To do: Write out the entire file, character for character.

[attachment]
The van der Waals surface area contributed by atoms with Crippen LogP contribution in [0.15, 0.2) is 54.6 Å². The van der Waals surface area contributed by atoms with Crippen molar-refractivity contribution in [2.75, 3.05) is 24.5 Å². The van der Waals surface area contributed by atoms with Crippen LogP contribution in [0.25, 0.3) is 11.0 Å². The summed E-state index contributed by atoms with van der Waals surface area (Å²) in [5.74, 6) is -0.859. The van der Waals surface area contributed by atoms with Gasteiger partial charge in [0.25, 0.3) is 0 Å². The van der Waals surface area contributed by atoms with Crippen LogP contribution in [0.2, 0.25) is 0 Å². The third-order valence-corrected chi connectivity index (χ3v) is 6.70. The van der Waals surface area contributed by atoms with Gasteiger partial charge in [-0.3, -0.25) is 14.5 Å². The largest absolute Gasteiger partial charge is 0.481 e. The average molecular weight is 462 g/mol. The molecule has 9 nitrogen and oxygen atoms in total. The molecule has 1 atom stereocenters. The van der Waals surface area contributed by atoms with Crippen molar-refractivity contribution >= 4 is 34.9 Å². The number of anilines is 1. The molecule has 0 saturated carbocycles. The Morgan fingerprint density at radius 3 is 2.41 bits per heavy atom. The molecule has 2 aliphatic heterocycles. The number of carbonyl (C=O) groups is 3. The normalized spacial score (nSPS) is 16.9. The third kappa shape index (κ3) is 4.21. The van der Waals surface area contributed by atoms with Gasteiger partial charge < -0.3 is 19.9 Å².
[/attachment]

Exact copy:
The van der Waals surface area contributed by atoms with Crippen LogP contribution in [0.15, 0.2) is 54.6 Å². The van der Waals surface area contributed by atoms with Crippen molar-refractivity contribution in [2.75, 3.05) is 24.5 Å². The van der Waals surface area contributed by atoms with Crippen LogP contribution in [0.25, 0.3) is 11.0 Å². The summed E-state index contributed by atoms with van der Waals surface area (Å²) in [5.74, 6) is -0.859. The van der Waals surface area contributed by atoms with Gasteiger partial charge in [0.25, 0.3) is 0 Å². The van der Waals surface area contributed by atoms with Crippen LogP contribution in [0.2, 0.25) is 0 Å². The third-order valence-corrected chi connectivity index (χ3v) is 6.70. The van der Waals surface area contributed by atoms with Gasteiger partial charge in [-0.3, -0.25) is 14.5 Å². The largest absolute Gasteiger partial charge is 0.481 e. The average molecular weight is 462 g/mol. The molecule has 9 nitrogen and oxygen atoms in total. The molecule has 1 atom stereocenters. The van der Waals surface area contributed by atoms with Crippen molar-refractivity contribution >= 4 is 34.9 Å². The number of anilines is 1. The molecule has 0 saturated carbocycles. The Morgan fingerprint density at radius 3 is 2.41 bits per heavy atom. The molecule has 2 aliphatic heterocycles. The number of carbonyl (C=O) groups is 3. The normalized spacial score (nSPS) is 16.9. The third kappa shape index (κ3) is 4.21. The van der Waals surface area contributed by atoms with Gasteiger partial charge < -0.3 is 19.9 Å².